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Movie review: 'The Milk of Sorrow'

A daughter perpetually afraid of rape tries to raise money for her mother's burial in this allegorical film.

September 03, 2010|By Sheri Linden, Special to the Los Angeles Times

At the opening of this spare allegorical drama, a dying woman speaks the unspeakable. Actually, she sings it, in the Quechua language, in a lullaby of terrible beauty, her voice as thin and pliant as a reed. She's reporting the atrocities she endured "during terrorism," a period neither she nor filmmaker Claudia Llosa defines, although it clearly refers to the civil war that blazed across Peru in the 1980s.

Perpetua, symbolically named like nearly everyone in "The Milk of Sorrow," doesn't specify whether it was guerrillas or government soldiers who brutalized her. This is a story not about the specifics of war but its legacy, transmitted from mother to child through breastfeeding (a literal translation of the Spanish title is "The Frightened Tit"). Perpetua's daughter, Fausta (Magaly Solier), raised on stories of rape, is so afraid of life that, in the narrative's boldest leap, she has lodged a potato inside her to ward off the possibility of sexual assault. Even as the growing tuber threatens her health and her uncle gently insists that "these are other times," she refuses to let doctors remove it.

Solier delivers a performance of ferocious but frustrating reserve. Determined to raise the money to bury Perpetua in their hometown mountain village, Fausta goes to work in the mansion of a pianist (Susi Sanchez), who embodies the insidious ways exploiters exploit — and little else.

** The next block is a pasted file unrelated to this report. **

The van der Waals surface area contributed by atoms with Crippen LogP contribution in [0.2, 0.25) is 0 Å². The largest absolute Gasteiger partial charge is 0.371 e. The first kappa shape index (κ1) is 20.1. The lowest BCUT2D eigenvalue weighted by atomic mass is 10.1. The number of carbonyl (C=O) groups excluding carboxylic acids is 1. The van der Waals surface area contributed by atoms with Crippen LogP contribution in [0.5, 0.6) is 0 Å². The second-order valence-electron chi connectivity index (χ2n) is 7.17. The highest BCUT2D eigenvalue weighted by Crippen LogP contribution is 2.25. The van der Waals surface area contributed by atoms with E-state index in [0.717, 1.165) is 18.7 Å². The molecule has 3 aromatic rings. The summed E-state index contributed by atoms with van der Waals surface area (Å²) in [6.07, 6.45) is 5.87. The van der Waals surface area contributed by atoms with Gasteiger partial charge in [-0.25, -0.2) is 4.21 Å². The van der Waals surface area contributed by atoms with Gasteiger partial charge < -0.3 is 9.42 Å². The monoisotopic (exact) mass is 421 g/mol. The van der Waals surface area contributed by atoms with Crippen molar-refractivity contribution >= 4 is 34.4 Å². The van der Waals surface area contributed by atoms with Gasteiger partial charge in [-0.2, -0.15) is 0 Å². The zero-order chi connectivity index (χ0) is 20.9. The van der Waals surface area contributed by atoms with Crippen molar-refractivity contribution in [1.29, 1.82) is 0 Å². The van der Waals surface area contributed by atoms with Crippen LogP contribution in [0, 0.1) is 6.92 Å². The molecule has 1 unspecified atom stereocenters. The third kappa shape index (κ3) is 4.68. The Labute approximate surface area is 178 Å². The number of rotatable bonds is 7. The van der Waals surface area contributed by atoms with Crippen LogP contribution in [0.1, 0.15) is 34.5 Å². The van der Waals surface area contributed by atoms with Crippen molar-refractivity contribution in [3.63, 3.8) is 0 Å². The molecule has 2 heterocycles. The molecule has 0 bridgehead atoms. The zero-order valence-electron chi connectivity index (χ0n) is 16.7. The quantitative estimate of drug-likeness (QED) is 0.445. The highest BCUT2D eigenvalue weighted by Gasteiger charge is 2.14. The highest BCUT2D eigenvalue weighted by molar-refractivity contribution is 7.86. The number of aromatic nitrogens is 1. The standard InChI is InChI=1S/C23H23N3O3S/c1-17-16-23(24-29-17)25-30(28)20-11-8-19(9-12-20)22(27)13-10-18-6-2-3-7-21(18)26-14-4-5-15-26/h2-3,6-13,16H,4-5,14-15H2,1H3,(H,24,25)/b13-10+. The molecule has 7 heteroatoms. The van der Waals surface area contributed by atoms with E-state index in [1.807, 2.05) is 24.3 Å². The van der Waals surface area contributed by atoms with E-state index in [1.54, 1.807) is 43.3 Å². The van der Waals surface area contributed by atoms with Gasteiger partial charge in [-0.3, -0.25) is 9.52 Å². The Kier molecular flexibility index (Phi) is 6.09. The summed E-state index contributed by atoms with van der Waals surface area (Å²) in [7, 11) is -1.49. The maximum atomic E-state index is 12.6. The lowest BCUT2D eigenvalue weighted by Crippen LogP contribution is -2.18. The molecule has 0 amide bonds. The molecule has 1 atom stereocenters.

If Llosa's second feature — winner of the top prize at the Berlin International Film Festival and nominated for an Oscar — doesn't avoid preciousness, it does depict a vivid Andean world of ritual and superstition, the parched landscape of impoverished towns outside Lima captured in elegant, powerful compositions. Yet the ambitious mix of magic-realist inflections and social commentary is far from seamless. The metaphors are so crystal-clear and the story unfolds at such a deliberate, often infuriatingly slow pace that the impact of the drama is muted.

Fully affecting, though, are the songs that Fausta improvises to quiet her fears. Fittingly, she sings of a mermaid; she's moving toward water, toward life and a more fluid understanding of the world.

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